Published: May 15, 2021 on our newsletter Security Fraud News & Alerts Newsletter.
Oh, the never ending robocalls…morning, noon, night…surveys, telemarketers, vishing…For most folks, robocalls can’t stop soon enough. Data shows that in March 2019 alone, 2.5 billion illegal robocalls were made to unsuspecting recipients. Many look to third-party apps like YouMail and RoboKiller to help stop the madness. But savvy users know that many third-party apps collect personal data. That’s the last thing someone wants who feels their private information, like their phone number, is already too available. And it’s not just being annoyed by robocalls as many of them are used for nefarious purposes.
The U.S. Government has been trying to limit robocalls for years. They created the “Do Not Call Registry” in 2003 for citizens who want to add their phone number to that list. The problem is, many of these calls are illegal–and not from upstanding callers who pay attention to the Registry. The FCC estimates these calls cost consumers more than $3 billion per year in lost time alone. Vishing (voice phishing) is also a serious concern as those calls have two goals in mind: separate people from their money and/or steal your identity. The sad fact is that a study shows 47% of robocalls were found to be illegal and that has turned many to third party apps for assistance.
Third party apps are infamous for collecting user data and apps that help stop robocalls are no exception. Data is harvested by these apps, often by requesting permission to personal data during the download process. Users have the option to deny this access, but those who aren’t paying attention can end up on the short end of the data stick. All kinds of personal data is collected by these apps, including text messages, photos, name, age, location, and personal preferences. This data is often sold to marketers and advertisers who use it to target consumers with their products and services…which even may cause an increase in the amount of robocalls those products are supposed to be helping to stop.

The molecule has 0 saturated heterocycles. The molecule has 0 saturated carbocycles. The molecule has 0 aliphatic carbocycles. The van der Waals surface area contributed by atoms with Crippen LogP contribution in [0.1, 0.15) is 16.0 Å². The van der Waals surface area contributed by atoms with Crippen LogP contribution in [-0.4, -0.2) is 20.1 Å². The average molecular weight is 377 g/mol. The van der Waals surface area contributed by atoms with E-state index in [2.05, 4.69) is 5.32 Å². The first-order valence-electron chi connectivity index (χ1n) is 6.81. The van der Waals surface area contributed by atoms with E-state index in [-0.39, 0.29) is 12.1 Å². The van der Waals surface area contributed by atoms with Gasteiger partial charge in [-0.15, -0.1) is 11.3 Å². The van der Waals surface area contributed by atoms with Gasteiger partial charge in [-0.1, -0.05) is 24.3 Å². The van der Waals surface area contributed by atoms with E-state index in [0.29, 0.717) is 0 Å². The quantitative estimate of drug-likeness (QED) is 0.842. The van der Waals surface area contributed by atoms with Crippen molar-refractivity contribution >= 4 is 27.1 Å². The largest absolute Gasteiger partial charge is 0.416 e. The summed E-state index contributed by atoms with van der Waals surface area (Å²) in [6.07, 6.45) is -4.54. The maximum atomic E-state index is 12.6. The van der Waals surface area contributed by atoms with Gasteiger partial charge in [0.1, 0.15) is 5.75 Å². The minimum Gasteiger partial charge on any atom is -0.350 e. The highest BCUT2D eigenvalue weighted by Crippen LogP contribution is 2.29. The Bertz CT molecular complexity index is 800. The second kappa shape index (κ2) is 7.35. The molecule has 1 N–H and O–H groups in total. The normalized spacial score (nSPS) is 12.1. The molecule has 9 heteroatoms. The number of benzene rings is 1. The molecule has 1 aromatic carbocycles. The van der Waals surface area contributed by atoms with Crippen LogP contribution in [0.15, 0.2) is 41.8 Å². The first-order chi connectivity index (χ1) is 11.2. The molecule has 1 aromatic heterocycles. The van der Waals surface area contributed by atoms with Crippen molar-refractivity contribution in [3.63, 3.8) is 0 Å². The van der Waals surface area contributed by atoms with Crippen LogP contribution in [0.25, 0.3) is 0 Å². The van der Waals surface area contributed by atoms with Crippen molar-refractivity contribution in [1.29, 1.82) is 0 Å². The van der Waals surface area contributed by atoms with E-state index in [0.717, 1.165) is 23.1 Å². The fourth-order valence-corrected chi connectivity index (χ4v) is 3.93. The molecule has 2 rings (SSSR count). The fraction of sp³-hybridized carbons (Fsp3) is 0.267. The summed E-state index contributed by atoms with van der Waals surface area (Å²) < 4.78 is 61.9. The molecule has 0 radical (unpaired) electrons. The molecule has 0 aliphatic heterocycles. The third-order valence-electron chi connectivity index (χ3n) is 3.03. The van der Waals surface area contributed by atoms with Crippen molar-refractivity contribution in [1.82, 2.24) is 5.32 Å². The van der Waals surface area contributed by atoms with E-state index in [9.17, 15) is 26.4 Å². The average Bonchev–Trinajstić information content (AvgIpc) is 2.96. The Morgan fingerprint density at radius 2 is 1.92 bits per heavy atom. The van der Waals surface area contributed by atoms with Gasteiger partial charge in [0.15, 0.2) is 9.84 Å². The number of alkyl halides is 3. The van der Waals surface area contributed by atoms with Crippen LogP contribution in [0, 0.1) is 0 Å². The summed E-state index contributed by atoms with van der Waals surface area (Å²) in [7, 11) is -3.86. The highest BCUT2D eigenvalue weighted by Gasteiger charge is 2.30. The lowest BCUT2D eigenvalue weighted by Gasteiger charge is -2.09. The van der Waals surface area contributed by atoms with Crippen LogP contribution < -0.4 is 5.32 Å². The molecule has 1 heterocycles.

Fortunately, some smartphone manufacturers and service carriers are starting to come on board by offering their users options to silence and prevent robocalls. In the meantime, the following precautions can help reduce robocalls without turning to third party apps. But of course, some may still slip through…
Do Not Call Registry: Visit the FCC website to put your phone number on their Registry. This helps stop robocalls from law abiding callers. It takes up to 31 days for your number to be activated.
Block Specific Numbers: Manually block numbers of suspected robocallers with your smartphone. After receiving these calls, navigate to the Block Contact option for the phone number. This stops the same number from calling again.
Don’t Answer Calls: Never answer calls from blocked numbers or from those you don’t recognize. Doing so only encourages more robocalls, because then they know you just might answer one time.
Check with Your Provider: Most wireless carriers offer some type of call blocking feature. While some are a free service, many are not. Check with your carrier for additional details on this.
Verify a Caller: If a caller claims to be from a legitimate source like a government agency or bank, hang up immediately and look up their true phone number. Only then should you call them back. Government agencies and even businesses won’t initiate correspondence via the telephone or even email. They will send a letter in the mail first.
It’s unlikely these calls will stop any time soon, but following the above steps can sure help limit your risk of becoming a victim of fraud and/or identity theft.
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